Second, the record contains the results of six diagnostic tests performed by Diaz's physical therapist, Melissa Kidder. The district court disregarded these tests because Dr. Brown, in reviewing the file, drew different conclusions. The court found that "tests administered by the physical therapist . . . cannot be reconciled with the clinical and diagnostic evidence such as x-rays and physical examinations." In extreme cases, diagnostic evidence presented in favor of one position may be ignored because of the overwhelming opinion of witnesses with greater specialization on the other side. See, e.g., Sperandeo v. Lorillard Tobacco, Inc., 460 F.3d 866, 875-76 (7th Cir.2006) (finding no material issue of fact where only one internist thought that restrictions were necessary, while five specialists thought not). On the record in Sperandeo, we found the evidence supporting a finding of no disability so overwhelming that, as Lindemann v. Mobil Oil Corp. put it, "no reasonable jury would render a verdict for the opposing party if the record at trial were identical to the record compiled in the summary judgment proceeding." 141 F.3d 290, 294 (7th Cir.1998).

This case is wholly unlike Sperandeo. While Dr. Brown may have had greater expertise than Physical Therapist Kidder, she did not actually examine Diaz. Dr. Brown noticed contradictions in Kidder's assessment of Diaz's neurological function, noting that none of the other physicians had said anything about the same neurological difficulties she was recording. (It was the absence of certain factors that created the conflict for Dr. Brown, not direct contradictions in the notes of other doctors.) Kidder's status as a physical therapist and the fact that some of her findings were not reflected in the reports of the other doctors goes to the weight of the evidence, however, not whether it was admissible or tended to support Diaz's case.

Finally, the district court gave no weight to the views of several other physicians on whose opinions Diaz relied. It dismissed the notes of the surgeon who had performed the spinal fusion and post-operative care, Dr. Howard An, asserting that Dr. An's "notes and letters to Bank One" were not those of an "expert medical witness" capable of "rebutting Prudential's assertions." It is unclear why the court took this view. Dr. An noted Diaz's back pain on numerous occasions and at different times prescribed various drugs designed to alleviate it, including Lortab, Ambien, Durgesic patches, Norco, Zanaflex, Kadian, and Neurontin. Diaz's file also contains the observations of other doctors: Dr. An; Dr. de la Cruz, Diaz's personal physician; Dr. Sandeep Amin, a pain-management specialist; and Dr. Jeffrey Kramer, a neurologist consulted about the possibility of implanting a spinal-cord stimulator. Such notes and letters can be sufficient to survive summary judgment. See Patton, 480 F.3d at 486-89.

This medical evidence supports Diaz's claim that he was disabled by the pain. We have drawn inferences from the fact that trained medical professionals responded to a claimant's call for help in the past, commenting on "the improbability that [plaintiff] is a good enough actress to fool a host of doctors and emergency-room personnel into thinking she suffers extreme pain; and the (perhaps lesser) improbability that this host of medical workers would prescribe drugs and other treatment for her if they thought she were faking her symptoms." Carradine, 360 F.3d at 755. Although part of Diaz's need for treatment can be attributed to his addiction to pain-killers, the treatment ordered by Drs. An and Amin, both of whom saw Diaz many times over the period in question, reflects their belief that his pain went beyond this addiction. Treatment included Dr. Amin's administering epidural steroids on October 22, November 8, November 22, and December 19, 2002, and on January 2, 2003, for the purpose of pain relief. This was a course of treatment supported by Dr. An. Moreover, when Dr. Kramer recommended the implantation of a spinal-cord stimulator, a procedure that Diaz did not undertake because of the significant risks, Dr. An did not blanch; rather, he "told the patient that that might be a good opportunity to decrease his pain and medication and improve his function."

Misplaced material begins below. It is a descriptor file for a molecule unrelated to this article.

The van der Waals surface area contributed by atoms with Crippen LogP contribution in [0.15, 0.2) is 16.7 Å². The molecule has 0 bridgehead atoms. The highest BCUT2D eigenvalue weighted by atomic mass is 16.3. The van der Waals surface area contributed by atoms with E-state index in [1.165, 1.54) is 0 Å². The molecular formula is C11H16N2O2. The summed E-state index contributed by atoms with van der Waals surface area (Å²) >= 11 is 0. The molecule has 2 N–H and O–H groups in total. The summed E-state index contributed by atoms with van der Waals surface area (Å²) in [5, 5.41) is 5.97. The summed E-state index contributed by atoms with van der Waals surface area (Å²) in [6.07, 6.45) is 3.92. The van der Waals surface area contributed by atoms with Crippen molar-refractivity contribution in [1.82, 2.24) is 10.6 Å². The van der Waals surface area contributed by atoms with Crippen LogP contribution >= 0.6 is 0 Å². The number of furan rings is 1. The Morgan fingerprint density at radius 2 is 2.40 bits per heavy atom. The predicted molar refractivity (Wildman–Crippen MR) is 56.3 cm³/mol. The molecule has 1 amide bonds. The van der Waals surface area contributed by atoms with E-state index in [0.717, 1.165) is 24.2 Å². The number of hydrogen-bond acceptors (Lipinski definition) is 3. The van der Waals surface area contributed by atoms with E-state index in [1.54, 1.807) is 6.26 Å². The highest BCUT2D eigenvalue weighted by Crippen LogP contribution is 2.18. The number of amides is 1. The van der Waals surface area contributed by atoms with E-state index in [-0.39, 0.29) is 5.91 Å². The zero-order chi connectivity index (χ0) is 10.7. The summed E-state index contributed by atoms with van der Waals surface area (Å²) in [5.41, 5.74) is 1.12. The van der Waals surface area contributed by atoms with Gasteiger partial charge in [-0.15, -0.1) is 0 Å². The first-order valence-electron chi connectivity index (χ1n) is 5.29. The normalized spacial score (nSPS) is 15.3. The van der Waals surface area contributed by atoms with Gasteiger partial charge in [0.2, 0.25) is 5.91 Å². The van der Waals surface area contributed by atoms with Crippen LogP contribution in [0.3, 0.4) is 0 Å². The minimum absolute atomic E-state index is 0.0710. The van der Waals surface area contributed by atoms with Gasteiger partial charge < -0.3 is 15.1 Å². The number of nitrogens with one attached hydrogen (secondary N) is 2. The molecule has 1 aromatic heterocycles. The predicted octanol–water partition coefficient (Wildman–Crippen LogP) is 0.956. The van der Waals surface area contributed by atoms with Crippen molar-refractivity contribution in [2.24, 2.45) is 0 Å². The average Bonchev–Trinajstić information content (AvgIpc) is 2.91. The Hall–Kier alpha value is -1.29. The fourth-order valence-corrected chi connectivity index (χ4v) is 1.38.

The record also contains more direct assessments of Diaz's condition. Both Dr. Kramer and Dr. An concluded that the problems faced by Diaz were physiological. Dr. Kramer's notes on June 27, 2003, diagnosed Diaz with "failed back syndrome." Dr. An's notes on September 9, 2002, and February 25, 2003, highlighted multiple different physical sources that he believed could be causing Diaz's pain, including muscles, ligaments, and scar tissue.

Finally, Dr. An never stated that Diaz was fit to work; to the contrary, he concluded on multiple occasions that Diaz could not undertake even a sedentary occupation. On July 22, 2002, Dr. An noted in Diaz's benefit application that the patient was "unable to sit more than 20 minutes or walk > 5 Blocks," and indicated that the following restrictions were necessary: "No Repetitive Bending, Twisting, Torque / No Sitting greater than 15 min, No Lift > 10 lb." He opined that Diaz could not do "sedentary" work. Similarly, on November 22, 2002, Dr. An noted that during an eight-hour day, Diaz could "stand and walk (with normal breaks)" or "sit (with normal breaks)" for "less than 2 hrs," a length of time insufficient for full-time work. Lastly, on February 25, 2003, Dr. An concluded, "I believe that [Diaz']s condition is significantly impaired and he is not able to work at this time." Under those conditions, notwithstanding the fact that he could sometimes sit or sometimes stand or sometimes walk, he could not perform either his regular duties or the duties of any sedentary job.

In deciding that the undisputed evidence demonstrated that Diaz was not disabled, the district court "failed to consider the difference between a person's being able to engage in sporadic activities and her being able to work eight hours a day five consecutive days of the week." Carradine, 360 F.3d at 755. In doing so, it ignored the dispute of material fact about Diaz's capacity to do the latter. As a result, its grant of summary judgment cannot stand.

* * *

The judgment of the district court is REVERSED and the case is REMANDED for further proceedings consistent with this opinion. Circuit Rule 36 shall apply on remand.